Giant Magellan Telescope Signs Contract for Telescope Structure
PASADENA, Calif.–GMTO Corporation, the organization managing the development of the Giant Magellan Telescope on behalf of its U.S. and international founders, has signed a contract with MT Mechatronics and Ingersoll Machine Tools to design, build and install the telescope’s precision steel structure. The Giant Magellan Telescope is a 25.4-meter (80-ft) diameter next-generation giant optical-infrared observatory that will explore the frontiers of astronomy, including seeking to answer one of humanity’s most pressing questions: “Are we alone?” The Giant Magellan Telescope will study the atmospheres of planets orbiting stars far from our solar system to search for signs of biochemistry.
MT Mechatronics of Mainz, Germany, and Rockford, Illinois-based Ingersoll Machine Tools, part of the Italian Camozzi Group, will design and manufacture the 1,800-ton precision mechanism, known as the “telescope structure” that will hold the GMT’s optics and smoothly track celestial targets as they move across the sky. The telescope structure will be designed by MT Mechatronics and manufactured, assembled and tested by Ingersoll before being shipped to, and installed at, the Giant Magellan Telescope observatory site high in the remote Chilean Andes.
The total value of the telescope structure contract is $135 million and will require nine years of effort by a large workforce of engineers, designers, metal workers and machinists. The contract was signed by MT Mechatronics Senior Vice President, Thomas Zimmerer, Ingersoll Machine Tools CEO, Chip Storie, and by GMTO president, Dr. Robert N. Shelton, and project manager, Dr. James Fanson.
“Manufacturing the telescope structure is one of the biggest steps we will take on our journey to building the Giant Magellan Telescope,” said Dr. Shelton, GMTO President.
“We selected MT Mechatronics and Ingersoll Machine Tools for their commitment to quality, extensive experience with astronomical telescopes and abilities to manufacture complex precision structures, following a two-year global competition,” added Dr. James Fanson, GMTO Project Manager.
The telescope structure will hold the Giant Magellan Telescope’s seven giant mirrors in place as they bring light from distant stars and galaxies to a focus so it can be analyzed by scientific instruments mounted deep inside the telescope. The mirrors, the largest in the world, are made at the University of Arizona’s Richard F. Caris Mirror Lab. When in operation, the telescope structure, complete with mirrors and instruments, will weigh 2,100 tons but will float on a film of oil just 50 microns (2 one-thousandths of an inch) thick – allowing it to move essentially without friction as it compensates for Earth’s rotation, tracking celestial bodies in their arc across the sky. With its unique design, the Giant Magellan Telescope will produce images that are 10 times sharper than those from the Hubble Space Telescope in the infrared region of the spectrum.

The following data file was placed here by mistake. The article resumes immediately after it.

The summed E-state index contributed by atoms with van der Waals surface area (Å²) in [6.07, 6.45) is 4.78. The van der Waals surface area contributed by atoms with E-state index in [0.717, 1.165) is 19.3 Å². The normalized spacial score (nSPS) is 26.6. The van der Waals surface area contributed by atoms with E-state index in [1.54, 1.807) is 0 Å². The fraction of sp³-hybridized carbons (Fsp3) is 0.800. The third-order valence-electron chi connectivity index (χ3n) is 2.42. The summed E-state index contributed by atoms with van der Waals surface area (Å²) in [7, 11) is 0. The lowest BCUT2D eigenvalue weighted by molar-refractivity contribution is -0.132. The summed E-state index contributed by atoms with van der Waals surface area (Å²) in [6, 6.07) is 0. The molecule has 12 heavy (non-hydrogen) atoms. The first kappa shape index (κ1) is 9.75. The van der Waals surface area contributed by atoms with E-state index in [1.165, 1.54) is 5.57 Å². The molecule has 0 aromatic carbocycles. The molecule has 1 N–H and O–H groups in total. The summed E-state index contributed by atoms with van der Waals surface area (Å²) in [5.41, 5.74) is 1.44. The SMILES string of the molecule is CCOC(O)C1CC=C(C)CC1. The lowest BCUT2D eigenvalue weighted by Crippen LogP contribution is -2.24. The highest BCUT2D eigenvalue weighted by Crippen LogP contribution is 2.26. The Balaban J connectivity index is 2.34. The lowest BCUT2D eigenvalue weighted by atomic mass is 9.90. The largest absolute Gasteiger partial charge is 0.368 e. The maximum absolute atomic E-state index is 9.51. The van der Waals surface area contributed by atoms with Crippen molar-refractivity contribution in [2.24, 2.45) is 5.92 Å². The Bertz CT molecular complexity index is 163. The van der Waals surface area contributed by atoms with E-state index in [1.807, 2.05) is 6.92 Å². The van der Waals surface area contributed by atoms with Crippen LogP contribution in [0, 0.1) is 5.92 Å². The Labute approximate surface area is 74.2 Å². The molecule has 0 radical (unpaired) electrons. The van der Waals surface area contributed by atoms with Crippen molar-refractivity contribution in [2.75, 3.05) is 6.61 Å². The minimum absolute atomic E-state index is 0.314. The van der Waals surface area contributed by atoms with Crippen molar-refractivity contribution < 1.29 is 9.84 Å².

“Being a part of an endeavor with objectives as distinguished as the Giant Magellan Telescope’s is compelling for MT Mechatronics and we’re eager to support the GMT on its quest to answer the deepest questions in astronomy,” said Thomas Zimmerer, Senior Vice President, Business Development Sales & Marketing, Product Development, MT Mechatronics. “We look forward to collaborating with GMTO over the next decade to bring the telescope’s massive structure to fruition.”
“We are happy to work with GMTO and MTM to create this unique tool for the study of new worlds. The project honors and motivates all of us at Ingersoll,” said Lodovico Camozzi, CEO of Camozzi Group. “It will be a special day when the GMT’s telescope structure is completed and placed in service in Chile,” said Chip Storie, CEO of Ingersoll Machine Tools.
MT Mechatronics has over 50 years’ experience with telescopes, beginning with the Parkes Radio Telescope in Australia. It was part of a European consortium constructing the European Atacama Large Millimeter/submillimeter Array (ALMA) telescope antennas and was the mount designer for the Daniel K. Inouye Solar Telescope (DKIST) in Hawaii.
Since its inception in 1891, Ingersoll Machine Tools Inc. has been an iconic name in the milling machines sector, successfully serving the defense sector and then the newborn aeronautics and aerospace industry. Ingersoll has many decades of experience with manufacturing precision steel structures, including recently partnering with MT Mechatronics on the construction of the DKIST telescope mount.
The contract between GMTO, MT Mechatronics and Ingersoll Machine Tools will involve nine years of work and 1,300 tons of structural steel, and the structure is expected to be delivered to Chile at the end of 2025 and be ready to accept mirrors in 2028.
The mount contract completes another significant milestone for GMTO in 2019. In March, the excavations for the foundations of the telescope’s pier and enclosure were finished, and in July the second of GMT’s seven primary mirror segments was completed and shipped to temporary storage. Casting of the sixth primary mirror segment at the University of Arizona is expected to begin in mid-2020.